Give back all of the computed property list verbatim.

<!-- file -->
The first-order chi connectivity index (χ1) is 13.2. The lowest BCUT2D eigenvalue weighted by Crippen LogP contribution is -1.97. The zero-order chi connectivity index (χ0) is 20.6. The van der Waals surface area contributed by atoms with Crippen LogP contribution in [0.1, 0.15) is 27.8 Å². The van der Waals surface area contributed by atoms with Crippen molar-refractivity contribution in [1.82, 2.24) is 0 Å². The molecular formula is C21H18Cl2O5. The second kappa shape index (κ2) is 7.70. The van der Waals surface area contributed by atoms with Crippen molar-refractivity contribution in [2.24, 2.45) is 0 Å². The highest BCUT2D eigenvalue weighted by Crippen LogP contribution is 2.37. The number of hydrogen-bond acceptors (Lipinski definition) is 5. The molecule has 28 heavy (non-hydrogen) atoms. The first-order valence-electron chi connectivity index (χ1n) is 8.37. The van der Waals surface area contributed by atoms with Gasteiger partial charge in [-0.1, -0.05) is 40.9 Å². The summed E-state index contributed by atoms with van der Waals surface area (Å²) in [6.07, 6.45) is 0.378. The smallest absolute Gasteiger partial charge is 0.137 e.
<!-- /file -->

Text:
The first-order chi connectivity index (χ1) is 13.2. The lowest BCUT2D eigenvalue weighted by Crippen LogP contribution is -1.97. The zero-order chi connectivity index (χ0) is 20.6. The van der Waals surface area contributed by atoms with Crippen LogP contribution in [0.1, 0.15) is 27.8 Å². The van der Waals surface area contributed by atoms with Crippen molar-refractivity contribution in [1.82, 2.24) is 0 Å². The molecular formula is C21H18Cl2O5. The second kappa shape index (κ2) is 7.70. The van der Waals surface area contributed by atoms with Crippen molar-refractivity contribution in [2.24, 2.45) is 0 Å². The highest BCUT2D eigenvalue weighted by Crippen LogP contribution is 2.37. The number of hydrogen-bond acceptors (Lipinski definition) is 5. The molecule has 28 heavy (non-hydrogen) atoms. The first-order valence-electron chi connectivity index (χ1n) is 8.37. The van der Waals surface area contributed by atoms with Gasteiger partial charge in [-0.1, -0.05) is 40.9 Å². The summed E-state index contributed by atoms with van der Waals surface area (Å²) in [6.07, 6.45) is 0.378. The smallest absolute Gasteiger partial charge is 0.137 e.